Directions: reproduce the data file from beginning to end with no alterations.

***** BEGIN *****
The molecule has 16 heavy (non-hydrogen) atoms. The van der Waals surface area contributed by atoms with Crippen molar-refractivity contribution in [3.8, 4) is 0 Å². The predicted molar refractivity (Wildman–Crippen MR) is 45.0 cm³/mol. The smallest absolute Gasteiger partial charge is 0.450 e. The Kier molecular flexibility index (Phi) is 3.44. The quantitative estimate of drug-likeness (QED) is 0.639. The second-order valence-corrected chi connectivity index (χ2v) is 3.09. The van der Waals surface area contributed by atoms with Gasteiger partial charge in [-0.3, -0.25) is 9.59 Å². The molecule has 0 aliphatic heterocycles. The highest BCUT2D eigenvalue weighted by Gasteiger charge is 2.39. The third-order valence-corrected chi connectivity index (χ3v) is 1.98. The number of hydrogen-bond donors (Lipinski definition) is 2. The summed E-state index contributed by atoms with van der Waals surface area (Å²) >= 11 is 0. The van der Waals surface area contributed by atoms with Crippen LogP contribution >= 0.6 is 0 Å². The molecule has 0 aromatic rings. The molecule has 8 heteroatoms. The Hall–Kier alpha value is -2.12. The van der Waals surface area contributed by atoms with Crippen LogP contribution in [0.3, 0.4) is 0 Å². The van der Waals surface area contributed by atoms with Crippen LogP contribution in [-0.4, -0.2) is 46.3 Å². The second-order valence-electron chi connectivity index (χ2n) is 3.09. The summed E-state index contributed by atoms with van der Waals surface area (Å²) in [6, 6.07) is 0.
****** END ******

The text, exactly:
The molecule has 16 heavy (non-hydrogen) atoms. The van der Waals surface area contributed by atoms with Crippen molar-refractivity contribution in [3.8, 4) is 0 Å². The predicted molar refractivity (Wildman–Crippen MR) is 45.0 cm³/mol. The smallest absolute Gasteiger partial charge is 0.450 e. The Kier molecular flexibility index (Phi) is 3.44. The quantitative estimate of drug-likeness (QED) is 0.639. The second-order valence-corrected chi connectivity index (χ2v) is 3.09. The van der Waals surface area contributed by atoms with Gasteiger partial charge in [-0.3, -0.25) is 9.59 Å². The molecule has 0 aliphatic heterocycles. The highest BCUT2D eigenvalue weighted by Gasteiger charge is 2.39. The third-order valence-corrected chi connectivity index (χ3v) is 1.98. The number of hydrogen-bond donors (Lipinski definition) is 2. The summed E-state index contributed by atoms with van der Waals surface area (Å²) >= 11 is 0. The van der Waals surface area contributed by atoms with Crippen LogP contribution >= 0.6 is 0 Å². The molecule has 0 aromatic rings. The molecule has 8 heteroatoms. The Hall–Kier alpha value is -2.12. The van der Waals surface area contributed by atoms with Crippen LogP contribution in [0.3, 0.4) is 0 Å². The van der Waals surface area contributed by atoms with Crippen LogP contribution in [-0.4, -0.2) is 46.3 Å². The second-order valence-electron chi connectivity index (χ2n) is 3.09. The summed E-state index contributed by atoms with van der Waals surface area (Å²) in [6, 6.07) is 0.